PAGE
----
Hazard follows on within weeks of the end of The Wicked Cousin. Cassie and Sebastian are welcomed back into ‘the gang’ after their recent honeymoon and are evidently very-much-in-love newlyweds. They run the gauntlet of the banter and risqué comments of their close friends. Sebastian’s wicked and naughty sense of humour is very much in evidence, another area in which the author excels; her wit and humour are always lurking in the background, adding another dimension to her intriguing characters and expertly researched Georgian world. As we near the end of the series, it is going to be sad to say goodbye…but not yet. Ms. Riley is busy writing another/final book in the series and I am eagerly looking forward to a further intriguing addition to the Rockliffe series, and maybe Ms. Riley will tie off a few loose ends, such as, will Rock get his heir and let Nicholas off the hook?

I’ve read the book and now I’ve listened to the audio version performed by the talented actor Ms. Riley always employs to perform the books in this series (and two of her English Civil War/Restoration books). I’m always struck anew by Alex Wyndham’s versatility – it’s no easy job, after the many books he’s recorded for Ms. Riley and the large cast of characters he has had to keep track of. Yet, he does. Each person is easily identifiable and one excellent example is the Duke of Rockliffe whose smooth, rich voice is quite unique. When Rock appears in any scene he doesn’t need to be announced and Alex Wyndham has him to perfection using a voice and tone like warm treacle trickling down the spine – soft and loving – soft and menacing or simply in conversation with his peers – there’s no mistaking Rock for any other character. During one particular scene in which Madeleine is a guest of the Rockliffe ‘gang’, the ever, all knowing, all seeing Rock immediately recognises her vulnerability, as a result of her actions, and reacts in the most bone melting way. Reading the words had me sniffing but hearing them, well…have your tissues ready is my advice. As I previously remarked, much of Aristide’s thoughts and feelings are revealed to us through his inner musings. To the outside world, he is the proverbial ‘swan’, calm and unruffled, but paddling away furiously out of sight. Alex Wyndham is taxed with making this work and he does so spectacularly. I suspect that some readers may well have missed the ‘real’ Aristide in the written word – so my advice is to listen to this performer’s delectable French accent and fall in love with Stella Riley’s dreamy Aristide.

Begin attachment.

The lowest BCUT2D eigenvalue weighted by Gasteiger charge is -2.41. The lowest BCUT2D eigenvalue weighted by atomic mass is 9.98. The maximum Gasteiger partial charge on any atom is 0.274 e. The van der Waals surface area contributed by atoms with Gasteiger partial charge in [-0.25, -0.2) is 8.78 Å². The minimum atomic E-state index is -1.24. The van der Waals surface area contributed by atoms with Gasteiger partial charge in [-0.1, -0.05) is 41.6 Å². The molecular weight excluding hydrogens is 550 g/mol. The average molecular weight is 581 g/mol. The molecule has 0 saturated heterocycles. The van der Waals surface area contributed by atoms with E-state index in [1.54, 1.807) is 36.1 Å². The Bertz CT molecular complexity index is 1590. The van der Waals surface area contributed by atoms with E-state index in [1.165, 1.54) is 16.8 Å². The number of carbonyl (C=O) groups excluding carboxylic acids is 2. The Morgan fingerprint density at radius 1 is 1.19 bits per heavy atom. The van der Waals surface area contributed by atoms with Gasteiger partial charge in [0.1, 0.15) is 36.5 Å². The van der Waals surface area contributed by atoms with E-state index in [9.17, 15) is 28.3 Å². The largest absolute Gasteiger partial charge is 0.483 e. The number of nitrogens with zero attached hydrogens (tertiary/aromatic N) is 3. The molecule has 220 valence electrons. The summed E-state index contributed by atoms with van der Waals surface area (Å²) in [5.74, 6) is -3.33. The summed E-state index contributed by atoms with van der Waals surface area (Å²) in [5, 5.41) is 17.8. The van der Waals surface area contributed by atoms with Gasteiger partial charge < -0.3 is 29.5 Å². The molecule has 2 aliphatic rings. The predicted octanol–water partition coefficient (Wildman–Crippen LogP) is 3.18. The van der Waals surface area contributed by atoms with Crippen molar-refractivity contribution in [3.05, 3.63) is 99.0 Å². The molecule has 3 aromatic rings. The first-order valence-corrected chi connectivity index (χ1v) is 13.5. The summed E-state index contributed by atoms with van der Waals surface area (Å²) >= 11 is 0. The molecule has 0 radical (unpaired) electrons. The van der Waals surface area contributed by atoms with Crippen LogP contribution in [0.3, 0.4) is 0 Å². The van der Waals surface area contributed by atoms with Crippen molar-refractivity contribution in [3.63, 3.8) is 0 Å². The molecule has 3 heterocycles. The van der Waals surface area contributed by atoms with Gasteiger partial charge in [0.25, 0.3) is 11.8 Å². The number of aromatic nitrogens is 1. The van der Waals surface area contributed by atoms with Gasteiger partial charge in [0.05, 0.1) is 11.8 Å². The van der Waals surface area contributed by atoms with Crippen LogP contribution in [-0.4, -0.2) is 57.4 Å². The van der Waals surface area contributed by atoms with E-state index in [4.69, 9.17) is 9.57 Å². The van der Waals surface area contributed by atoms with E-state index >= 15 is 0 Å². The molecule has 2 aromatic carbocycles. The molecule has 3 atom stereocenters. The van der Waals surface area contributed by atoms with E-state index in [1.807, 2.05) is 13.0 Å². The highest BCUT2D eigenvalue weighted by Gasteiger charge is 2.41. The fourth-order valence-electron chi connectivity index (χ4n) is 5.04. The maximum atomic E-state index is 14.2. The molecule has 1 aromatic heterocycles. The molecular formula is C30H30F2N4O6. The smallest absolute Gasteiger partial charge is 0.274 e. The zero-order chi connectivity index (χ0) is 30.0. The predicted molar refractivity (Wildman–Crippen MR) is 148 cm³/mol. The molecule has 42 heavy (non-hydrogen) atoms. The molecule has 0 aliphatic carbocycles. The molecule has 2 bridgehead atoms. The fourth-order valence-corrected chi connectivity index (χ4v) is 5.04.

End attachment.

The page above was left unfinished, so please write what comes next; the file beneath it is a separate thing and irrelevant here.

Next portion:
A new reader/listener to Stella Riley’s books may be a little overwhelmed by the number of characters in Hazard, but this is book five and therefore many have been introduced throughout the previous books. The writing, research and characterisation is, as always, superb and the book could be enjoyed as a stand-alone, but I recommend beginning with The Parfit Knight or, at the very least, it’s important to read/listen to The Wicked Cousin because Hazard follows on immediately from that book, although Cassie and Sebastian’s story is not left hanging.

MY VERDICT: Another stellar five stars read/listen for me. I might have my favourites in this series, but each book is as well written as the last and I can’t penalise the author for making me prefer one character or storyline over another, and besides which, I love them all.


REVIEW RATING: STELLAR 5 STARS

SENSUALITY RATING: SUBTLE


Rockliffe
 series so far (click on the book covers for more details):

The Parfit Knight (Rockliffe, #1) by Stella Riley The Mésalliance by Stella Riley The Player by Stella Riley The Wicked Cousin (Rockcliffe, #4) by Stella Riley Hazard by Stella Riley

 

 

 

 

 

 

 

 

 

 

 

 

REVIEW RATING: STELLAR 5 STARS

 

SENSUALITY RATING: SUBTLE

 

 

Rockcliffe series so far (click on the book cover for more details):

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Joanna Schupe Interview - author picture

I’m delighted to welcome Award-Winning Historical Romance Author JOANNA SHUPE to Rakes and Rascals today for an exclusive interview.

Hi Carol! I’m so excited to be here.

~~~~~~~

 

R&R:
Could you tell us where you were born and what it was like growing up there?

Joanna:
I was born in Ohio and it was a very idyllic Midwestern upbringing, full of family and comfort foods. I spent most of my childhood playing sports and reading books. I went to Florida for college, and then I spent my adult life in Chicago and New York. Though I now live in the suburbs, I’m a city girl at heart.

 

R&R:
How would you describe yourself – temperamental or easy-going?

Joanna:
Definitely easy-going. It takes a lot to get me riled up! I’m also the first person to laugh at myself when I do something stupid (which is often).

 

R&R:
When it comes to food do you like sweet or savoury or both?

Joanna:
Sweet. I’d much rather have a cookie or piece of candy than just about anything else. Toblerone and Cadbury products are my weakness.

 

R&R:
What is your most treasured possession?

Joanna: